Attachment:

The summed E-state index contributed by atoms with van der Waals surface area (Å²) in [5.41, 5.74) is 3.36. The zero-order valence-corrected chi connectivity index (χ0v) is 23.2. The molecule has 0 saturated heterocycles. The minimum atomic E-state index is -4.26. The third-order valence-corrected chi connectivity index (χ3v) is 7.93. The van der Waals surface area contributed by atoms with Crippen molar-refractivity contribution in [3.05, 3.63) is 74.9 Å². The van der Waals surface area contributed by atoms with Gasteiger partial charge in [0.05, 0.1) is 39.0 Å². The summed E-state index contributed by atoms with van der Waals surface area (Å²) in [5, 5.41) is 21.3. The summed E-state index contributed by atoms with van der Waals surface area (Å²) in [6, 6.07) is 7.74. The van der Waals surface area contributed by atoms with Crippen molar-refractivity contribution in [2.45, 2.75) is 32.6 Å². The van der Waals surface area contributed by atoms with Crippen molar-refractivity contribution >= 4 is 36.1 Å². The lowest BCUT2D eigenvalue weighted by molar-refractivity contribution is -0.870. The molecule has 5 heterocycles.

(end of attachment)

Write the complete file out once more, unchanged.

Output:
The summed E-state index contributed by atoms with van der Waals surface area (Å²) in [5.41, 5.74) is 3.36. The zero-order valence-corrected chi connectivity index (χ0v) is 23.2. The molecule has 0 saturated heterocycles. The minimum atomic E-state index is -4.26. The third-order valence-corrected chi connectivity index (χ3v) is 7.93. The van der Waals surface area contributed by atoms with Crippen molar-refractivity contribution in [3.05, 3.63) is 74.9 Å². The van der Waals surface area contributed by atoms with Gasteiger partial charge in [0.05, 0.1) is 39.0 Å². The summed E-state index contributed by atoms with van der Waals surface area (Å²) in [5, 5.41) is 21.3. The summed E-state index contributed by atoms with van der Waals surface area (Å²) in [6, 6.07) is 7.74. The van der Waals surface area contributed by atoms with Crippen molar-refractivity contribution in [2.45, 2.75) is 32.6 Å². The van der Waals surface area contributed by atoms with Crippen molar-refractivity contribution >= 4 is 36.1 Å². The lowest BCUT2D eigenvalue weighted by molar-refractivity contribution is -0.870. The molecule has 5 heterocycles.